• There will be changes to how kickoffs are handled this season, and teams still have a few months to try to figure out how to use the rules changes to their own benefit, or at least learn how to mitigate the potential damage.

• Rather than detail all of the changes, here are some of the expected effects of those changes. Players covering the kick won’t have a running start to get downfield, and based on the new alignment restrictions there are going to be more players closer to the point where the ball is to be kicked. And there will be no more wedge blocks by the return team.

• From a player deployment standpoint, these changes are expected to take some of the bigger players off the field, because there is going to be more ground to cover. There also is the very likely outcome of most kickoffs being touchbacks, because the yard line where the ball will be placed on the tee will not change.

• But there also is this to consider: Typical punts travel around 45 yards with a hang-time of around 4.5 seconds. Kickoffs might travel 65 yards with a hang-time of around 4.1 seconds. More ground to cover, and the ball isn’t in the air as long. Players are more spread out and get no running start.

• What all this could mean is that on those occasions when a kickoff doesn’t go for a touchback, the receiving team could find some open spaces and some alleys for the returner to get up the field. If these changes end up putting excitement back into the play while removing some of the big collisions, the NFL might have given fans some reason to stay in their seats for the kickoff.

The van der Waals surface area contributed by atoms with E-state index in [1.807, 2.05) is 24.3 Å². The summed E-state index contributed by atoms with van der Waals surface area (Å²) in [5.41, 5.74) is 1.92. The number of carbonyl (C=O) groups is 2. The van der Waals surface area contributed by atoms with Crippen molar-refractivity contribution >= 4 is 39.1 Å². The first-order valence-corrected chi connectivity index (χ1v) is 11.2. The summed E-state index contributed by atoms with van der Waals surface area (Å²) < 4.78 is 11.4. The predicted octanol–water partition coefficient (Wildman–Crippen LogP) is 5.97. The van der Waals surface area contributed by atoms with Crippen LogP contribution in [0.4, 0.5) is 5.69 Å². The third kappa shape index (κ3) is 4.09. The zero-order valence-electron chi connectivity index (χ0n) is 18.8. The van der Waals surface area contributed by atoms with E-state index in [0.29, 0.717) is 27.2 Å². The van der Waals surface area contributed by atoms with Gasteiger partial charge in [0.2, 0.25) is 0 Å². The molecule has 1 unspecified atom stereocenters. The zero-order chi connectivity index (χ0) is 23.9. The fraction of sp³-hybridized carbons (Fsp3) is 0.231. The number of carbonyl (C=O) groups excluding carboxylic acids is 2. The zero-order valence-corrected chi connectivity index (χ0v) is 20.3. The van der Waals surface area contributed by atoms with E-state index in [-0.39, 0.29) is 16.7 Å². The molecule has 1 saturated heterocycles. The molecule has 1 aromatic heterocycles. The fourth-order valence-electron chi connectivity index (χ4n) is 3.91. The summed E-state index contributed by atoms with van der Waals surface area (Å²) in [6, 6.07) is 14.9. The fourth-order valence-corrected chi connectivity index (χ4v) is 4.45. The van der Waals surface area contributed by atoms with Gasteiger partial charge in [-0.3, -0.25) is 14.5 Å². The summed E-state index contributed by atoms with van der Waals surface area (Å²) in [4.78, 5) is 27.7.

• Mike Tomlin never has been shy about demanding significant improvement from players entering their second seasons, and based on what was on display during the offseason program, James Conner has a chance to meet Tomlin’s expectations in that regard.

• Where a soft-tissue injury last year at this time rendered Conner a spectator for virtually all of the offseason, he has been healthy and participating this summer, and he has been looking good doing it. There is an obvious burst each time he has the ball in his hands, and Conner has adopted the Franco Harris tradition of running all the way into the end zone to complete every practice rep in which he ends up with the ball in his hands.

• Having completed the offseason, Conner’s next challenge will be staying on the field once the pads go on at Saint Vincent College. Last summer, Conner injured a shoulder during the first day of padded practices, and he was sidelined until the second preseason game.


• “What everybody needs to understand is this: Ryan Shazier is an amazing player,” Vince Williams told Dale Lolley. “If anyone thought we could pick a linebacker this year who was like (him), that’s idiotic. Ryan Shazier is a tremendous talent. You don’t have linebackers who run 4.3s in the 40 and jump 40-something inches in the vertical, who can cover tight ends … you don’t have that in every draft. So just to pick a linebacker to say you picked a linebacker … that’s really not going to accomplish much. You either needed to find somebody that talented, or you need to do it by committee.”

• Remember that, Steelers Nation, as training camp and the preseason unfold.